This not only raised a smile in a miserable cynic like myself but it also gave me hope. Too often in recent years, audiences have silently listened to the excuses and the half-truths and the spin and all the rest of it from Blair and his seemingly endless supply of incompetant sidekicks. Now, collectively, people are starting to show that they've had enough of it.

I started writing this post earlier today but left it half-finished. Since then, there's been this invitation and this question.

Teflon Tony, as we've learned, should never be underestimated but it does look like he might finally be unable to avoid facing the fact he is now Labour's main problem. Or rather, it looks like the Labour Party as a whole might finally be unable to avoid facing it.

Fingers crossed, eh?

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At PMQs today, Blair was asked (by Bob Wareing, Lab) whether he could spare five or ten minutes this afternoon to meet some of the families of those soldiers who've been killed in Iraq. They were to be attending a meeting at one of the committee rooms at Westminster. Blair didn't answer the question so I'm presuming he couldn't spare the necessary five or ten minutes. He's probably got a busy afternoon lined up pursuing his new role as guardian of the accuracy of the media.

Blair said:
I yield to nobody, nobody in my support and my admiration for the work that the soldiers do in Iraq. It is also important, however, that I never have to speak to anyone who might still be upset about the fact that I lied through my teeth to get us into this mess in the first place.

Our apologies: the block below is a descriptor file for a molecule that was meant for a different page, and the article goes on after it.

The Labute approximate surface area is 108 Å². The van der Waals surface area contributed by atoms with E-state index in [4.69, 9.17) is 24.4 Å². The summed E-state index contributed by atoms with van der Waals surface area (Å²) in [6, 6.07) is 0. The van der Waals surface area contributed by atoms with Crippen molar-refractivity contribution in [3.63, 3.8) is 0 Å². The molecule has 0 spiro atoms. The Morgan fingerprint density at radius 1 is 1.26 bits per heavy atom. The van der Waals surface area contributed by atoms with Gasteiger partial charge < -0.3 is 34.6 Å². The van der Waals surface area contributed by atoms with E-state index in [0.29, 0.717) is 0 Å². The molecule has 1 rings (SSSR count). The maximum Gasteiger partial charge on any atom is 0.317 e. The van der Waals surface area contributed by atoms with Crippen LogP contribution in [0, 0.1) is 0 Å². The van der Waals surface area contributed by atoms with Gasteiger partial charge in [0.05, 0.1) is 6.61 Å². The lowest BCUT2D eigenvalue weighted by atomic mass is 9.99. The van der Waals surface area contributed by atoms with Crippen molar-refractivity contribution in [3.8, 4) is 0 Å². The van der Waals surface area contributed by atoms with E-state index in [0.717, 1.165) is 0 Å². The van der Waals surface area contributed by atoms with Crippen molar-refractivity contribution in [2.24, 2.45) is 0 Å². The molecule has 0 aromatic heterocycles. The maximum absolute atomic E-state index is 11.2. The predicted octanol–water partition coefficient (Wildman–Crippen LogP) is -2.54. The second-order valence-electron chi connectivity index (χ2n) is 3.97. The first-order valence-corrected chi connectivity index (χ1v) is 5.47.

I may have paraphrased him slightly.

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Communication Breakdown

What else is there to say about Charles Clarke? It seems that the problem actually got worse after he found out about it. It seems that he thought it more important to brief the media than to come to parliament to explain himself. It seems that he offered to resign but Blair wasn't having it.

Clarke says the problem was caused by a breakdown in communication between the Immigration and Nationality Directive and the Prison Service. Who, pray tell, is repsonsible for co-ordinating communications between the various departments of the Home Office? Who's the one looking out for the big picture? Who's job is it to consider the Home Office in its entirety? Who makes sure that all aspects of the H.O. are working together to deliver for the people of this country? I'm no expert of the arrangements which govern the workings of the Home Office but at a guess, I'd say it's Fungus himself.